With market gossips getting animated over speculation the software company could be a takeover target, Micro Focus finished at the top of the mid-tier index last night after shooting up more than 9 per cent.
The group rose 27p to 311.6p as vague chatter did the rounds that a possible approach could be made worth between 450p- and 500p-a-share. Both IBM – which has been linked before with Micro Focus – and the German company SAP were named as potential bidders, while traders were also talking about an unnamed third group.
Last month, Micro Focus lost more than 25 per cent of its price after issuing a profit warning, prompting analysts to speculate that the dramatic fall made it more likely to attract an approach.
Overall, as the FTSE 100 dived as low as 5,865.92 points in early trading, it looked as if it was set to take another severe knock because of fears over the turmoil in the Middle East and North Africa. However, impressive jobs figures from the US improved sentiment somewhat, though the blue-chip index was still 20.87 points lower at 5,914.89 at the bell.
One of the groups looking brighter was Cairn Energy, thanks to rising hopes that the Indian government will approve the sale of its controlling stake in Cairn India. The oil and gas explorer was lifted 7.9p to 438.4p following reports from India that the country's oil ministry is set to give the deal with Vedanta Resources – 50p higher at 2,419p – the green light without any major demands being made, though analysts warned there were no guarantees yet.
There were some modest gains among the water utilities, with Severn Trent and United Utilities moving forwards 6p to 1,474p and 5.5p to 592p respectively, as Goldman Sachs predicted that a wave of takeover speculation will hit the sector. The broker's analyst Fred Barasi said E.ON's £4.2bn sale of its Central Networks electricity distribution business to PPL means "disappointed bidders may seek exposure to similar themes [UK inflation and regulation] through the water sector".
The retailers took yet another hit as Morgan Stanley warned that the sector's current problems could "get worse rapidly". Its analysts said a rise ininterest rates would have a much more immediate effect on retail sales than previous increases, given fewer mortgage holders are on fixed rates. Stating they were "most bearish on the electrical retailers", Kesa Electricals eased back 1.1p to 124.5p and Dixons was knocked back 0.75p to 18.01p.
It was a busy day for results, withinvestors' reactions to updates driving large moves in both directions. Standard Chartered was one winner,advancing 70p to 1,688p as it revealed a 20 per cent rise in profits and predicted that its revenue will grow in 2011 by at least 10 per cent. A number of its peers also finished in the blue, including Barclays Bank – up 1.15p to 314.4p – and Lloyds Banking Group – up 0.98p to 62.73p – with the latter helped by a "buy" note from Bank of America Merrill Lynch.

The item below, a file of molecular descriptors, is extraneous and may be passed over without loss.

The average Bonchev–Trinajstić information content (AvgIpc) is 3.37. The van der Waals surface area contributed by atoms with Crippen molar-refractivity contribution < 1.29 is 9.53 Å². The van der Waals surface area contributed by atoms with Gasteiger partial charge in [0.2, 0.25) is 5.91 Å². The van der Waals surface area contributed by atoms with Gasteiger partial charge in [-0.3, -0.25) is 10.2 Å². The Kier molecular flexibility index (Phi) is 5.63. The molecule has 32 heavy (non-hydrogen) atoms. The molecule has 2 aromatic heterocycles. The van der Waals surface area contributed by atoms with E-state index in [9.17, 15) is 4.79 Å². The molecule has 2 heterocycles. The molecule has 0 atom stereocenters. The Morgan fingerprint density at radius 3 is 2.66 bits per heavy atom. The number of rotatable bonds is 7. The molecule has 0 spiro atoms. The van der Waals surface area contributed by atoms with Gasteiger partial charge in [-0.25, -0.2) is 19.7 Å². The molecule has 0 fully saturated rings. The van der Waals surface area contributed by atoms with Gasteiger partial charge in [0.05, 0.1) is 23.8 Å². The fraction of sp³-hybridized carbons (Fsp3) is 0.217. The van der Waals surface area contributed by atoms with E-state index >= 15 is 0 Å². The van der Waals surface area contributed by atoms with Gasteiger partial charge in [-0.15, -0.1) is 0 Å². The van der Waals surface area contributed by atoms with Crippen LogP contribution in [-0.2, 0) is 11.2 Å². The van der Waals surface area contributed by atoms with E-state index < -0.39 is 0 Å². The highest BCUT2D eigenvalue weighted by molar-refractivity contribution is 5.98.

Whitbread fell 90p to 1,644p as it said sales growth at its budget hotel chain Premier Inn in the last quarter had dropped to 5.1 per cent from 8.7 per cent over the previous three months. The group also announced it was spending £59.5m on the Coffee Nation chain, and would introduce a new CostaExpress brand as a result.
It was joined near the foot of the index by Admiral, 53p behind at 1,655p,despite the insurer's final results meeting expectations.
The headline update on the FTSE 250 came from ITV, and the broadcaster – which revealed strong annual numbers – said it was planning to reintroduce its dividend this year. Lifted 7.95p to 93.45p, it is currently in a greatposition to be promoted to the FTSE 100 when the latest quarterly review is made next week.
Elsewhere on the second line, BBA Aviation's announcement alongside its final results that it is funding two acquisitions with a share placing meant it dropped back 12.8p to 206p, while Carillion slumped 16.6p to 357.4p as the building group warned that "market conditions will remain difficult in 2011".
Down among the small-cap companies, PayPoint was breathing a lot easier after Camelot was told its National Lottery terminals could not be used to pay bills and buy mobile phone credit. With the removal of this potential competition, the electronic payments group rocketed up more than 18 per cent, climbing 62p to 402p.
Meanwhile, 888 increased 4p to 46p as vague speculation – played down by traders – emerged that Ladbrokes could make an offer worth 72p a pop for the gambling group; the companies confirmed last December that preliminary takeover discussions were taking place.
On the Alternative Investment Market, penny stock Hot Tuna saw a massive jump of more than 56 per cent – albeit meaning it finished only 0.09p higher at 0.24p – as the surfing apparel retailer revealed Churchill Mining founder Melissa Sturgess as its new non-executive chairman.